After May 2015, Labour appeared so far from power that many supporters conceded the next election in advance. The party was 99 seats behind the Conservatives (331-232), it had been wiped out in Scotland and boundary changes loomed. Such was the scale of Labour’s defeat that to achieve a majority of one it required a swing of 8.75 per cent across the UK. Not only had the party lost seats, it had gone backwards in those it needed to win.
But Labour’s 2017 result, which saw it achieve its biggest improvement in vote share since 1945 (from 30.4 per cent to 40.0 per cent) has dramatically reshaped the electoral map in its favour. My analysis, the first to be published, shows that a majority at the next election, whether it comes this year or in 2022, is now within Labour’s reach. As well as gaining 30 MPs (from Canterbury to Kensington), Jeremy Corbyn improved the party’s performance elsewhere, turning safe Conservative seats into marginals.
To achieve a majority of one (326), Labour now needs a modest swing of 3.57 per cent. To become the largest party it needs to win 34 seats (24 from the Conservatives, nine from the SNP and one from Plaid Cymru), requiring a swing of just 1.63 per cent, or 29 directly off the Tories (requiring a swing of 2.01 per cent). The winning post in the latter case is Ed Balls’s former constituency of Morley and Outwood (Tory majority: 2,104). The seat needed for a majority of one is the SNP-held East Kilbride, Strathaven and Lesmahagow (majority: 3,866).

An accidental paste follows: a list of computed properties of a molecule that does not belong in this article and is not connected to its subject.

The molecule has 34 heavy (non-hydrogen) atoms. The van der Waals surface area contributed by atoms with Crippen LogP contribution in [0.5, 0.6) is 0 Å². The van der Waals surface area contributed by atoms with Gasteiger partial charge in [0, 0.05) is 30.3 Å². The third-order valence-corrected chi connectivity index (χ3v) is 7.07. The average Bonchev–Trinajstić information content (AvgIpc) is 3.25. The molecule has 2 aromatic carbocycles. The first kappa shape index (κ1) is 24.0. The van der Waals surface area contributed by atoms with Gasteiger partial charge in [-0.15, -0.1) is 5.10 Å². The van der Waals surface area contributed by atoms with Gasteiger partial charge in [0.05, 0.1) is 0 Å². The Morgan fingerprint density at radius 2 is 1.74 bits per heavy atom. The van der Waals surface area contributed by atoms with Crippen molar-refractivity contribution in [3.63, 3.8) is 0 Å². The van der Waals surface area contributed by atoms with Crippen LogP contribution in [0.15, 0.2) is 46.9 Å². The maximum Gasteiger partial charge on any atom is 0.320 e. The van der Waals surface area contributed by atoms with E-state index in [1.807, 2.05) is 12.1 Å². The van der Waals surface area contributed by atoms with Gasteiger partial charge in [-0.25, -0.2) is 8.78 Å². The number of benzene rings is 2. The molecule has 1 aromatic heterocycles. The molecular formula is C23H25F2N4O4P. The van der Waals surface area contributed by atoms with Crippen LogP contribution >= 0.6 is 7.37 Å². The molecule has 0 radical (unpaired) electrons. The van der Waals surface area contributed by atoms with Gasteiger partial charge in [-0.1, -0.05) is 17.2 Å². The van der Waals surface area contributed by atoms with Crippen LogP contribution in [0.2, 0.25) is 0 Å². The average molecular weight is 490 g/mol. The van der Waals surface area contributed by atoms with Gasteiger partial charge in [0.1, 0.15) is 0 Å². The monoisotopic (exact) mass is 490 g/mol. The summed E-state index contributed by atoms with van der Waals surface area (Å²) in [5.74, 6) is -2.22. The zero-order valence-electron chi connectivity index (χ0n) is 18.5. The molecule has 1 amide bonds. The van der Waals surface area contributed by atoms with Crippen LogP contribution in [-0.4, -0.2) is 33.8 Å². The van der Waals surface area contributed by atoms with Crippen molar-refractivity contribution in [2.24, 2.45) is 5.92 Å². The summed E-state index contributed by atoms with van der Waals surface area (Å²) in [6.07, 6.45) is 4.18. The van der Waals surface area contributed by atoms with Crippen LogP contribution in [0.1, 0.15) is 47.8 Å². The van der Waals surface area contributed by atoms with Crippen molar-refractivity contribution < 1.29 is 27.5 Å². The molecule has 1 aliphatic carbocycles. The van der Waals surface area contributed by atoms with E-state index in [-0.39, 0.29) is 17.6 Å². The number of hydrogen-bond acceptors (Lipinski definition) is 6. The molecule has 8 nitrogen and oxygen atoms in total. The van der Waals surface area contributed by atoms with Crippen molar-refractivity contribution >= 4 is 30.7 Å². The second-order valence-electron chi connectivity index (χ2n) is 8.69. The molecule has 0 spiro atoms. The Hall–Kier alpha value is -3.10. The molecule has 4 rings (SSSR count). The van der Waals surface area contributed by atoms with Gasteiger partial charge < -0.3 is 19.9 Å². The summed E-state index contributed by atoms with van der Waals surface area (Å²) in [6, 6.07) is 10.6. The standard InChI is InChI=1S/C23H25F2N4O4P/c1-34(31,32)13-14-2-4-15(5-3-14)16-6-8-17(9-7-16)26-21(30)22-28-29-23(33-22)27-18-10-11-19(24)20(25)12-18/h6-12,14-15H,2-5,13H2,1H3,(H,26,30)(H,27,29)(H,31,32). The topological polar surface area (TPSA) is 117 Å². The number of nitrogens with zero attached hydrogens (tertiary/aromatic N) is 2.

The party’s nascent recovery in Scotland, where it went from one MP to seven, has made an overall victory far more plausible. Of Labour’s 64 target seats, 18 are SNP-held. The remainder are held by the Conservatives, with the exception of Plaid Cymru’s Arfon. Vulnerable Tories include Home Secretary Amber Rudd in Hastings (majority: 346), Anna Soubry in Broxtowe (majority: 863) and Iain Duncan Smith in Chingford and Woodford Green (majority: 2,438). Though they long to be rid of Theresa May, such stats explain why the Conservatives are desperate to avoid another election.
May’s squandering of the Conservatives’ majority also means they will struggle to pass the planned boundary changes. The party’s traditional divisions on Europe are resurfacing in a new form as hard and soft Brexiteers clash. Unless the next Conservative leader breaks with austerity, the party will struggle to win as living standards further decline (though it is hard to imagine a worse Tory election campaign).
A hung parliament came as a surprise to most in Labour (including Corbyn allies) but at the next election the party can sets its sights higher. A potential majority coalition of socialists, liberal Remainers and conservative interventionists is emerging. Far from being condemned to the wilderness, Labour is within reach of government once more.